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RE: RDF for molecules, using InChI

From: Booth, David (HP Software - Boston) <dbooth@hp.com>
Date: Tue, 7 Aug 2007 14:24:04 -0400
Message-ID: <EBBD956B8A9002479B0C9CE9FE14A6C203029435@tayexc19.americas.cpqcorp.net>
To: <ogbujic@ccf.org>, "Alan Ruttenberg" <alanruttenberg@gmail.com>
Cc: "Egon Willighagen" <egon.willighagen@gmail.com>, "public-semweb-lifesci hcls" <public-semweb-lifesci@w3.org>, "Michel_Dumontier" <Michel_Dumontier@carleton.ca>, "Jonathan A Rees" <jar@mumble.net>

> From: Chimezie Ogbuji
> [ . . . ]
> Well, it's one thing to be neutral wrt schemes and another to
> make a statement about the use of certain schemes (HTTP) as
> preferred for authors who are in the business of minting URIs.
> I'll just echo Michel's sentiments about not alienating
> communities and focusing on a clear definition of the problem
> statement.

I certainly hope that communities do not feel alienated by this
discussion, but somehow awareness needs to be raised, because there are
some major misconceptions, and I don't know how to dispell them without
pointing out specifically why nearly all of the supposed benefits of
non-HTTP URIs are based on faulty assumptions.

> > From: Alan Ruttenberg
> > If you consider LSIDs without resolution then I don't think
> > they have any value over any other URI scheme. They are
> > simply strings and any old scheme will do.
> Not necessarily true. Consider schemes which have a specific
> (and useful) formal semantics for parts of their strings. The
> tag
> [1] scheme
> incorporates a date component and a mechanism to guarantee
> uniqueness while minting tag-based URIs. The LSID scheme has
> specific portions of the string for revision. These are all
> parts of the URI that the author has to contend with rather
> than begin with a clean slate for an arbitrary string with a
> naming convention picked by the author.

But HTTP URIs can do *exactly* the same thing, as pointed out in

> < [ . . . ]
> > I think follow-your-nose is unworkable for the sort of work
> > we mostly do,
> Precisely! 

I stronly disagree that follow-your-nose is unworkable.  It may be
*insufficient* for some purposes though.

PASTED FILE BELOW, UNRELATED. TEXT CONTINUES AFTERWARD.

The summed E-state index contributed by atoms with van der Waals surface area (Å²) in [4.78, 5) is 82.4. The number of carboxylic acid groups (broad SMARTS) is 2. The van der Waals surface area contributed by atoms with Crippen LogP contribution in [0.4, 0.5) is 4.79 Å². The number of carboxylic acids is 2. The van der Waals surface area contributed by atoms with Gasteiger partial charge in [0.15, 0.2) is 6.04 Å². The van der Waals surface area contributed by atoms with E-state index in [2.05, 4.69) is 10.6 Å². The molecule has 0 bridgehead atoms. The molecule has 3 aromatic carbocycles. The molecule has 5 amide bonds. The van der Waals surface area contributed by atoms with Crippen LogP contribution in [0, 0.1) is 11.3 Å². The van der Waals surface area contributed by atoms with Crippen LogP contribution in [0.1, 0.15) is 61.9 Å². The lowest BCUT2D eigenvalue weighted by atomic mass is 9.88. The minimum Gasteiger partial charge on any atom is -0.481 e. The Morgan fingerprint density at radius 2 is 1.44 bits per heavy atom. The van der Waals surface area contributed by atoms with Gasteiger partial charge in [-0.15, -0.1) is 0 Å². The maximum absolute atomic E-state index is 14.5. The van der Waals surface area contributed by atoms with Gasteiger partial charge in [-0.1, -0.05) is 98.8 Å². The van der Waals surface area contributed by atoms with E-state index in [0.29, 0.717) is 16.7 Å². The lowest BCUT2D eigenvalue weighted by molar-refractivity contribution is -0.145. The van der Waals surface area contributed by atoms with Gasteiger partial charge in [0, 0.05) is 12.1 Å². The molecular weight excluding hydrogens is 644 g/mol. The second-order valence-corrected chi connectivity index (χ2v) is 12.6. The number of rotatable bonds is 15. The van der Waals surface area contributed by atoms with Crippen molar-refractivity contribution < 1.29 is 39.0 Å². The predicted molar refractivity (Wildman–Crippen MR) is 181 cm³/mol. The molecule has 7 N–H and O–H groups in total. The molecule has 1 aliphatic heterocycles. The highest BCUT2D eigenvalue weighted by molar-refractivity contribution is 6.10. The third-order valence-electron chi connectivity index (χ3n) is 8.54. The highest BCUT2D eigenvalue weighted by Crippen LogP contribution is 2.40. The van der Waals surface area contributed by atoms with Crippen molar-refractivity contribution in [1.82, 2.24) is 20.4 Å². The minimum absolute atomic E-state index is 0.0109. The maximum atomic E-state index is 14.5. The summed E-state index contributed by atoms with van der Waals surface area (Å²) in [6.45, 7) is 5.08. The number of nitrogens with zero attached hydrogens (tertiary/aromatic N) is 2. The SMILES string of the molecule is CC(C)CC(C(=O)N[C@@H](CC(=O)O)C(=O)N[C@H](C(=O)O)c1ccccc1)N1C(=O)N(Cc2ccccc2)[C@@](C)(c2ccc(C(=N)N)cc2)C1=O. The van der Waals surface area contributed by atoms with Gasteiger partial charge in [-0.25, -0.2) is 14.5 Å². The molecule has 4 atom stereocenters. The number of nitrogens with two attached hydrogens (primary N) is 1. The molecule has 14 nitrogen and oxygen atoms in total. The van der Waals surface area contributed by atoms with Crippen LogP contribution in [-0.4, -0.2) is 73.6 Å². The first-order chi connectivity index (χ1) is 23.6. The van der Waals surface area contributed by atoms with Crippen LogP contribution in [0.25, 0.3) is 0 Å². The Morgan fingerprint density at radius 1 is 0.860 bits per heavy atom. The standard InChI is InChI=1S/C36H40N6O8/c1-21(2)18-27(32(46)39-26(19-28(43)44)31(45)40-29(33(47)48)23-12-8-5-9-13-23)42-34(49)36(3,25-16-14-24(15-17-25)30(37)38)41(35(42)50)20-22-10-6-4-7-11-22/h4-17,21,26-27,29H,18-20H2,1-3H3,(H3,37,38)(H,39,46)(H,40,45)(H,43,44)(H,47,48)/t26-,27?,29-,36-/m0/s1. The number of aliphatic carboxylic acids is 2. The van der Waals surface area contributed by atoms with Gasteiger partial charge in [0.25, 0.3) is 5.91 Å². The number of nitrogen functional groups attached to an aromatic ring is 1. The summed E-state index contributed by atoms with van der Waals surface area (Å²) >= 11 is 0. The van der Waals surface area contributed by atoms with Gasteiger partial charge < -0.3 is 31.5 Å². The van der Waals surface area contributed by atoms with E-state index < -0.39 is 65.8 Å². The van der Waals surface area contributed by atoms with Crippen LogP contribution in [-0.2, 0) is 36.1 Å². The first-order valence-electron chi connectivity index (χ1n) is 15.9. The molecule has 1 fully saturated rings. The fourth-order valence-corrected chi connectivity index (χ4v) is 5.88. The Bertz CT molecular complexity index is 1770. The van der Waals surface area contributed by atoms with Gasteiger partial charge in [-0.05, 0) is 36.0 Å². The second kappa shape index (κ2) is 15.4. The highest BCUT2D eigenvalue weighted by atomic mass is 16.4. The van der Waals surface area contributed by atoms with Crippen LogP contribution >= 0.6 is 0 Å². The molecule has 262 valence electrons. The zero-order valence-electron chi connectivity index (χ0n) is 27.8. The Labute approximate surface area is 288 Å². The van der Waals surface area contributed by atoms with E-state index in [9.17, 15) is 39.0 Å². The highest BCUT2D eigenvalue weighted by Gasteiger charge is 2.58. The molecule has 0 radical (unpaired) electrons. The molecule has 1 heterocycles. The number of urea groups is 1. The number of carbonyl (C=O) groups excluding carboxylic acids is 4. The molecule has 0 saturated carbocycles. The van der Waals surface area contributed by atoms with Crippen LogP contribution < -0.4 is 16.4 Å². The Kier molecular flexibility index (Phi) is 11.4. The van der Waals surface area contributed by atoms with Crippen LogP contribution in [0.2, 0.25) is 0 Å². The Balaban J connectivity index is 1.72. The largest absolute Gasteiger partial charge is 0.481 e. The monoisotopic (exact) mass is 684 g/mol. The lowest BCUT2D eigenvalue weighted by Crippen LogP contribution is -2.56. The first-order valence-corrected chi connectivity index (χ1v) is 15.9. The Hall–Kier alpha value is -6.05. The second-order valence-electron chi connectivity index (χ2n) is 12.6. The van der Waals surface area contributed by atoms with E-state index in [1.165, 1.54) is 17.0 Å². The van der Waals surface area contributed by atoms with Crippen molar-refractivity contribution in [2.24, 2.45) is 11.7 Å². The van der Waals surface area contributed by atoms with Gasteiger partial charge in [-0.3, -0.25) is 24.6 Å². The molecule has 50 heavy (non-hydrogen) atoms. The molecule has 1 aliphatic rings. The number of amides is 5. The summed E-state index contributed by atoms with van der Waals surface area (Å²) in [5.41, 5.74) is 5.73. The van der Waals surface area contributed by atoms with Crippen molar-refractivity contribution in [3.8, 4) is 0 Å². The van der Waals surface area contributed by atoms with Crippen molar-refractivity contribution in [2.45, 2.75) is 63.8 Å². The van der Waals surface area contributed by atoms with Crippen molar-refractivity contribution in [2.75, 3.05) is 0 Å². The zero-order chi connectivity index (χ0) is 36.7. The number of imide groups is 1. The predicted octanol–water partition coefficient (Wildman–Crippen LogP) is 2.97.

> In fact I was going to lay out an example where the
> restriction of working within an enterprise network severely
> reduces the argument for minting HTTP URIs for terms coined by
> employees within that enterprise who do not have control over
> their webspace. So, follow-your-nose (which strikes me as one
> of the primary arguments for HTTP scheme monopoly) works for
> the open web but not the 'enterprise' web.

Can you be more specific about this example?  Are you saying that the
employees cannot control how their URIs are minted?  Do they wish to
share these URIs with others outside the enterprise?  

> > but because of the rest of web usage, we have thus far
> > considered it a goal to enable the sort of discovery that it
> > commonly expected. Personally, I consider it a matter of
> > courtesy to give people a way to find out more.
> Right, but direct URI dereference of terms is *one* such way to
> extend that courtesy. I've argued (long ago) that this is not
> necessarily the most effective way if 'finding out more' is
> meant to lead to inference.

Right, but giving people the option of "follow-your-nose" does not
prevent them from using other mechanisms also.  It's like always
supporing the web-friendly common denominator, but allowing more
sophisticated users to also use something more powerful.

> [ . . . ]
> > I'm still waiting for an example that *can't* be solved using
> > a HTTP scheme. Do you have any?
> The HTTP scheme:
> http_URL = "http:" "//" host [ ":" port ] [ abs_path [ "?"
> query ]]
> Does not have any formal components for identify management
> (dates and versions). 

Right, but the URI owner (or delegate) can overlay those formal
components on the basic http_URL syntax if desired, as described in

> A person (or group) who may not have
> control over webspace but has a coherent theory they wish to
> express in OWL will probably find these aspects of the tag (and
> lsid) schemes useful for guiding their naming convention rather
> than inventing one (with perhaps a bogus authority - such as
> 'example.com').

Can you be more specific?  It may help if we can make this more

> One could suggest a best practice for minting HTTP URIs which
> takes into account provenance dates and revision, however there
> are URI schemes that already have a well defined structure for
> representing such things. It would be more productive (IMHO) to
> review where alternative schemes get this right, how this may
> be replicated in HTTP (consider W3C specification URIs) - i.e.,
> clarify the problem statement rather than proposing *a*
> solution (perhaps out of context).

I agree that it's useful to understand the contributions of other URI
schemes.  But I think a major misconception is in assuming that they
need to be discarded or reinvented in order to use the HTTP scheme.  For
example, the technique described in
completely reuses the conventions of the URI scheme that is being
converted to the HTTP scheme.  It builds on top of it.

David Booth, Ph.D.
HP Software
+1 617 629 8881 office  |  dbooth@hp.com

Opinions expressed herein are those of the author and do not represent
the official views of HP unless explicitly stated otherwise.
Received on Tuesday, 7 August 2007 18:25:56 UTC

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